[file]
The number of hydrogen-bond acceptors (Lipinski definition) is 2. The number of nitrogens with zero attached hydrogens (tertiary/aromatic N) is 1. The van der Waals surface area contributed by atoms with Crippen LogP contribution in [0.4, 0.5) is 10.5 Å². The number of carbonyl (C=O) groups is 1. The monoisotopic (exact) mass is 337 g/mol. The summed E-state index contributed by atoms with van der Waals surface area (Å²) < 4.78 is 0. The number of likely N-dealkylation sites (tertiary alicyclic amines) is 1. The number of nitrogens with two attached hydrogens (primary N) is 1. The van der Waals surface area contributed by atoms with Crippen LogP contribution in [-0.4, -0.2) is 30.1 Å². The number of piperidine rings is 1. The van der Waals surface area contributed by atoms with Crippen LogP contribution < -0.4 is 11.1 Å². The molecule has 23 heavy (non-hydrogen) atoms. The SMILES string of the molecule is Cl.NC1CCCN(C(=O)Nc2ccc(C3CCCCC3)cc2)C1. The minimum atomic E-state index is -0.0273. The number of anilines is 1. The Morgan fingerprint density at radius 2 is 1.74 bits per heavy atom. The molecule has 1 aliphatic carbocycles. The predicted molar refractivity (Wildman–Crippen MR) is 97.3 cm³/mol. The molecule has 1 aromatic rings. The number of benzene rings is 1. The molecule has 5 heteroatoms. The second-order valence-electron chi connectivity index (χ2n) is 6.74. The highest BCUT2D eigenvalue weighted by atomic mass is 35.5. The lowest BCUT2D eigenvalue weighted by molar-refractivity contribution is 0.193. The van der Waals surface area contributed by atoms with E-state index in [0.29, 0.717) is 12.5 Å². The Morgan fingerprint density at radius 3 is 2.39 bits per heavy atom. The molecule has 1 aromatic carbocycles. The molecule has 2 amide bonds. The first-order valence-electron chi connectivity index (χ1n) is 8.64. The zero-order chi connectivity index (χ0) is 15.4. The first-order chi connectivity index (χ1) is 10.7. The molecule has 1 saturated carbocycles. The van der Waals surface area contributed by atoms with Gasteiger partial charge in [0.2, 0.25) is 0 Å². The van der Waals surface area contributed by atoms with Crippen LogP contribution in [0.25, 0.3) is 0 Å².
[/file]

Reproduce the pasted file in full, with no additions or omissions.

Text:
The number of hydrogen-bond acceptors (Lipinski definition) is 2. The number of nitrogens with zero attached hydrogens (tertiary/aromatic N) is 1. The van der Waals surface area contributed by atoms with Crippen LogP contribution in [0.4, 0.5) is 10.5 Å². The number of carbonyl (C=O) groups is 1. The monoisotopic (exact) mass is 337 g/mol. The summed E-state index contributed by atoms with van der Waals surface area (Å²) < 4.78 is 0. The number of likely N-dealkylation sites (tertiary alicyclic amines) is 1. The number of nitrogens with two attached hydrogens (primary N) is 1. The van der Waals surface area contributed by atoms with Crippen LogP contribution in [-0.4, -0.2) is 30.1 Å². The number of piperidine rings is 1. The van der Waals surface area contributed by atoms with Crippen LogP contribution < -0.4 is 11.1 Å². The molecule has 23 heavy (non-hydrogen) atoms. The SMILES string of the molecule is Cl.NC1CCCN(C(=O)Nc2ccc(C3CCCCC3)cc2)C1. The minimum atomic E-state index is -0.0273. The number of anilines is 1. The Morgan fingerprint density at radius 2 is 1.74 bits per heavy atom. The molecule has 1 aliphatic carbocycles. The predicted molar refractivity (Wildman–Crippen MR) is 97.3 cm³/mol. The molecule has 1 aromatic rings. The number of benzene rings is 1. The molecule has 5 heteroatoms. The second-order valence-electron chi connectivity index (χ2n) is 6.74. The highest BCUT2D eigenvalue weighted by atomic mass is 35.5. The lowest BCUT2D eigenvalue weighted by molar-refractivity contribution is 0.193. The van der Waals surface area contributed by atoms with E-state index in [0.29, 0.717) is 12.5 Å². The Morgan fingerprint density at radius 3 is 2.39 bits per heavy atom. The molecule has 1 aromatic carbocycles. The molecule has 2 amide bonds. The first-order valence-electron chi connectivity index (χ1n) is 8.64. The zero-order chi connectivity index (χ0) is 15.4. The first-order chi connectivity index (χ1) is 10.7. The molecule has 1 saturated carbocycles. The van der Waals surface area contributed by atoms with Gasteiger partial charge in [0.2, 0.25) is 0 Å². The van der Waals surface area contributed by atoms with Crippen LogP contribution in [0.25, 0.3) is 0 Å².